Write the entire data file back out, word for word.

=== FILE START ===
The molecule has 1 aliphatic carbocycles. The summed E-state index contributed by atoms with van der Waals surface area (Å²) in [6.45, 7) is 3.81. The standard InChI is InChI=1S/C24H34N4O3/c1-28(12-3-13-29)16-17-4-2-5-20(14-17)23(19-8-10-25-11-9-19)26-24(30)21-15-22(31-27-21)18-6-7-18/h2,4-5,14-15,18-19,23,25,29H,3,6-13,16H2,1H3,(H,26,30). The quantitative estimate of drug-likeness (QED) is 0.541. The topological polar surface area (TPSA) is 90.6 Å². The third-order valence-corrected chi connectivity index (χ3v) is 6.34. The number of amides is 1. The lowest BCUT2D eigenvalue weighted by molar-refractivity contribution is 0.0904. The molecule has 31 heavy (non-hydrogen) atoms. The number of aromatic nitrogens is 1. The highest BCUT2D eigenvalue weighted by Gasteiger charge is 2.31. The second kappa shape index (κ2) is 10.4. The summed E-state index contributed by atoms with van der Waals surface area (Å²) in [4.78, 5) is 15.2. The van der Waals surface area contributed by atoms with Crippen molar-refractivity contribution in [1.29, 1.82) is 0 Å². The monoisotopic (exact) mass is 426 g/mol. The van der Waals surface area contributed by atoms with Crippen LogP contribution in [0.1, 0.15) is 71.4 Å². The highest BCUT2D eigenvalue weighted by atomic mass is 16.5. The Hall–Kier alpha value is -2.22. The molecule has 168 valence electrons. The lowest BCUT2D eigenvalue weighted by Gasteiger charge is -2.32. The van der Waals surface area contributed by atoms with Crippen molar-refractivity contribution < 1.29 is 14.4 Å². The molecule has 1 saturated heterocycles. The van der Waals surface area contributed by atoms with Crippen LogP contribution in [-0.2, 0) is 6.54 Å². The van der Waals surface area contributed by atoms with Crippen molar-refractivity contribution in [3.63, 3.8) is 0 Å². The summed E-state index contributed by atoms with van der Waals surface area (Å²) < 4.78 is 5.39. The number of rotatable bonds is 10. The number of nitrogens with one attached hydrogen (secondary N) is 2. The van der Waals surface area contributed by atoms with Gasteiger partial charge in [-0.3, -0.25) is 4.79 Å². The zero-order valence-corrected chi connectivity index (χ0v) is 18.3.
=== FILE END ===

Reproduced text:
The molecule has 1 aliphatic carbocycles. The summed E-state index contributed by atoms with van der Waals surface area (Å²) in [6.45, 7) is 3.81. The standard InChI is InChI=1S/C24H34N4O3/c1-28(12-3-13-29)16-17-4-2-5-20(14-17)23(19-8-10-25-11-9-19)26-24(30)21-15-22(31-27-21)18-6-7-18/h2,4-5,14-15,18-19,23,25,29H,3,6-13,16H2,1H3,(H,26,30). The quantitative estimate of drug-likeness (QED) is 0.541. The topological polar surface area (TPSA) is 90.6 Å². The third-order valence-corrected chi connectivity index (χ3v) is 6.34. The number of amides is 1. The lowest BCUT2D eigenvalue weighted by molar-refractivity contribution is 0.0904. The molecule has 31 heavy (non-hydrogen) atoms. The number of aromatic nitrogens is 1. The highest BCUT2D eigenvalue weighted by Gasteiger charge is 2.31. The second kappa shape index (κ2) is 10.4. The summed E-state index contributed by atoms with van der Waals surface area (Å²) in [4.78, 5) is 15.2. The van der Waals surface area contributed by atoms with Crippen molar-refractivity contribution in [1.29, 1.82) is 0 Å². The monoisotopic (exact) mass is 426 g/mol. The van der Waals surface area contributed by atoms with Crippen LogP contribution in [0.1, 0.15) is 71.4 Å². The highest BCUT2D eigenvalue weighted by atomic mass is 16.5. The Hall–Kier alpha value is -2.22. The molecule has 168 valence electrons. The lowest BCUT2D eigenvalue weighted by Gasteiger charge is -2.32. The van der Waals surface area contributed by atoms with Crippen molar-refractivity contribution < 1.29 is 14.4 Å². The molecule has 1 saturated heterocycles. The van der Waals surface area contributed by atoms with Crippen LogP contribution in [-0.2, 0) is 6.54 Å². The van der Waals surface area contributed by atoms with Crippen molar-refractivity contribution in [3.63, 3.8) is 0 Å². The summed E-state index contributed by atoms with van der Waals surface area (Å²) < 4.78 is 5.39. The number of rotatable bonds is 10. The number of nitrogens with one attached hydrogen (secondary N) is 2. The van der Waals surface area contributed by atoms with Gasteiger partial charge in [-0.3, -0.25) is 4.79 Å². The zero-order valence-corrected chi connectivity index (χ0v) is 18.3.